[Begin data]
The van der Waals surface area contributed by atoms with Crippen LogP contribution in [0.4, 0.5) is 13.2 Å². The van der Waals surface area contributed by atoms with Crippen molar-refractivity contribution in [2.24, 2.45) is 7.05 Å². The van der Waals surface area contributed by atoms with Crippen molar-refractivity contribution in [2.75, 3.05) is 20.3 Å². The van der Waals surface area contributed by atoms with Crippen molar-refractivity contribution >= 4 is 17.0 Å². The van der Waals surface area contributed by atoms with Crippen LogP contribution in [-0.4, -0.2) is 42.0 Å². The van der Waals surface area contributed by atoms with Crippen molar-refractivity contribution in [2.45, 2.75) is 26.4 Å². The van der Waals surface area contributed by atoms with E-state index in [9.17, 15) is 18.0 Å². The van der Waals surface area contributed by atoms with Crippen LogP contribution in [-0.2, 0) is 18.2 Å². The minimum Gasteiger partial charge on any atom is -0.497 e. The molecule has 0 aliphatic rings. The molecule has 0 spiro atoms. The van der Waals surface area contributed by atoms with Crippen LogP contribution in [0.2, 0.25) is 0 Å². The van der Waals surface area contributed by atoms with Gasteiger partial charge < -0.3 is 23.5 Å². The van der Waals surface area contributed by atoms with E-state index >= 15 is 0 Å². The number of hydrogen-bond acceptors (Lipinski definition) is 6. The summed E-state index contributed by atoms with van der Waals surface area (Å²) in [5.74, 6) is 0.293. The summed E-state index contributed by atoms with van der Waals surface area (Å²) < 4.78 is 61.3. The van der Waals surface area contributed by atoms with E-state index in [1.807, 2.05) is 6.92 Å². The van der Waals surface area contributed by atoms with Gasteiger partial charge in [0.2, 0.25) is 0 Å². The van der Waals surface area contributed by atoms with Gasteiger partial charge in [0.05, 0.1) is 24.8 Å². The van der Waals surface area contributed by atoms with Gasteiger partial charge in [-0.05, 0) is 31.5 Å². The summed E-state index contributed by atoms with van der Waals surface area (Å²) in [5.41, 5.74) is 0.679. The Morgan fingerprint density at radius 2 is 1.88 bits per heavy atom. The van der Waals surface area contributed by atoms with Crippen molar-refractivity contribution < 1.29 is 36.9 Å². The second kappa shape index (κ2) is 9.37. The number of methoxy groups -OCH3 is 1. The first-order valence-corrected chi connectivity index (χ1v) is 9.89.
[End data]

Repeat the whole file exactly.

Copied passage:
The van der Waals surface area contributed by atoms with Crippen LogP contribution in [0.4, 0.5) is 13.2 Å². The van der Waals surface area contributed by atoms with Crippen molar-refractivity contribution in [2.24, 2.45) is 7.05 Å². The van der Waals surface area contributed by atoms with Crippen molar-refractivity contribution in [2.75, 3.05) is 20.3 Å². The van der Waals surface area contributed by atoms with Crippen molar-refractivity contribution >= 4 is 17.0 Å². The van der Waals surface area contributed by atoms with Crippen LogP contribution in [-0.4, -0.2) is 42.0 Å². The van der Waals surface area contributed by atoms with Crippen molar-refractivity contribution in [2.45, 2.75) is 26.4 Å². The van der Waals surface area contributed by atoms with E-state index in [9.17, 15) is 18.0 Å². The van der Waals surface area contributed by atoms with Crippen LogP contribution in [-0.2, 0) is 18.2 Å². The minimum Gasteiger partial charge on any atom is -0.497 e. The molecule has 0 aliphatic rings. The molecule has 0 spiro atoms. The van der Waals surface area contributed by atoms with Crippen LogP contribution in [0.2, 0.25) is 0 Å². The van der Waals surface area contributed by atoms with Gasteiger partial charge < -0.3 is 23.5 Å². The van der Waals surface area contributed by atoms with E-state index >= 15 is 0 Å². The number of hydrogen-bond acceptors (Lipinski definition) is 6. The summed E-state index contributed by atoms with van der Waals surface area (Å²) in [5.74, 6) is 0.293. The summed E-state index contributed by atoms with van der Waals surface area (Å²) < 4.78 is 61.3. The van der Waals surface area contributed by atoms with E-state index in [1.807, 2.05) is 6.92 Å². The van der Waals surface area contributed by atoms with Gasteiger partial charge in [0.2, 0.25) is 0 Å². The van der Waals surface area contributed by atoms with Gasteiger partial charge in [0.05, 0.1) is 24.8 Å². The van der Waals surface area contributed by atoms with Gasteiger partial charge in [-0.05, 0) is 31.5 Å². The summed E-state index contributed by atoms with van der Waals surface area (Å²) in [5.41, 5.74) is 0.679. The Morgan fingerprint density at radius 2 is 1.88 bits per heavy atom. The van der Waals surface area contributed by atoms with Crippen molar-refractivity contribution < 1.29 is 36.9 Å². The second kappa shape index (κ2) is 9.37. The number of methoxy groups -OCH3 is 1. The first-order valence-corrected chi connectivity index (χ1v) is 9.89.